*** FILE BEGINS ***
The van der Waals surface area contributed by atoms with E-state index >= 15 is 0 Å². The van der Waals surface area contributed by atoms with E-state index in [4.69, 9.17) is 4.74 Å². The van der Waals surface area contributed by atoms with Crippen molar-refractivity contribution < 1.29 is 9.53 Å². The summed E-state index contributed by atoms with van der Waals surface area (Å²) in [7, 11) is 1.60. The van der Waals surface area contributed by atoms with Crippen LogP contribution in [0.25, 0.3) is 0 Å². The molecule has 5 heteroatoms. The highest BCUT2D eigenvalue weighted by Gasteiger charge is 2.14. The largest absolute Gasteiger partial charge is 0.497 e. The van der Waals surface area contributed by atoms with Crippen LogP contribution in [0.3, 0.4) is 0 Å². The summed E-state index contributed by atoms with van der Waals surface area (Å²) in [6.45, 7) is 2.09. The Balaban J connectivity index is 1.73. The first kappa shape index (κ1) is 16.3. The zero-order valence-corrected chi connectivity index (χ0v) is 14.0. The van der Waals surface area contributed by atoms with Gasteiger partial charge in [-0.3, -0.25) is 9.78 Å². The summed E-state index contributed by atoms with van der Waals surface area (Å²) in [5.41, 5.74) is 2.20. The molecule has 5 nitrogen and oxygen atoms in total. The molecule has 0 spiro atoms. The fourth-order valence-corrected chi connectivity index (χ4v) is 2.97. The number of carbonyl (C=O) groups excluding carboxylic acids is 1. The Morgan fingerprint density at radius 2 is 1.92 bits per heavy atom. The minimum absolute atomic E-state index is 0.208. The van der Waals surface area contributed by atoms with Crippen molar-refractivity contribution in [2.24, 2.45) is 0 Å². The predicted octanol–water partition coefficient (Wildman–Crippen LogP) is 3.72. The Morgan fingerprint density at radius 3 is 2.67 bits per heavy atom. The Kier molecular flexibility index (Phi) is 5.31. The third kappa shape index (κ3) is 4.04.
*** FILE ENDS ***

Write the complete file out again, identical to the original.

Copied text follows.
The van der Waals surface area contributed by atoms with E-state index >= 15 is 0 Å². The van der Waals surface area contributed by atoms with E-state index in [4.69, 9.17) is 4.74 Å². The van der Waals surface area contributed by atoms with Crippen molar-refractivity contribution < 1.29 is 9.53 Å². The summed E-state index contributed by atoms with van der Waals surface area (Å²) in [7, 11) is 1.60. The van der Waals surface area contributed by atoms with Crippen LogP contribution in [0.25, 0.3) is 0 Å². The molecule has 5 heteroatoms. The highest BCUT2D eigenvalue weighted by Gasteiger charge is 2.14. The largest absolute Gasteiger partial charge is 0.497 e. The van der Waals surface area contributed by atoms with Crippen LogP contribution in [0.3, 0.4) is 0 Å². The summed E-state index contributed by atoms with van der Waals surface area (Å²) in [6.45, 7) is 2.09. The Balaban J connectivity index is 1.73. The first kappa shape index (κ1) is 16.3. The zero-order valence-corrected chi connectivity index (χ0v) is 14.0. The van der Waals surface area contributed by atoms with Gasteiger partial charge in [-0.3, -0.25) is 9.78 Å². The summed E-state index contributed by atoms with van der Waals surface area (Å²) in [5.41, 5.74) is 2.20. The molecule has 5 nitrogen and oxygen atoms in total. The molecule has 0 spiro atoms. The fourth-order valence-corrected chi connectivity index (χ4v) is 2.97. The number of carbonyl (C=O) groups excluding carboxylic acids is 1. The Morgan fingerprint density at radius 2 is 1.92 bits per heavy atom. The minimum absolute atomic E-state index is 0.208. The van der Waals surface area contributed by atoms with Crippen molar-refractivity contribution in [2.24, 2.45) is 0 Å². The predicted octanol–water partition coefficient (Wildman–Crippen LogP) is 3.72. The Morgan fingerprint density at radius 3 is 2.67 bits per heavy atom. The Kier molecular flexibility index (Phi) is 5.31. The third kappa shape index (κ3) is 4.04.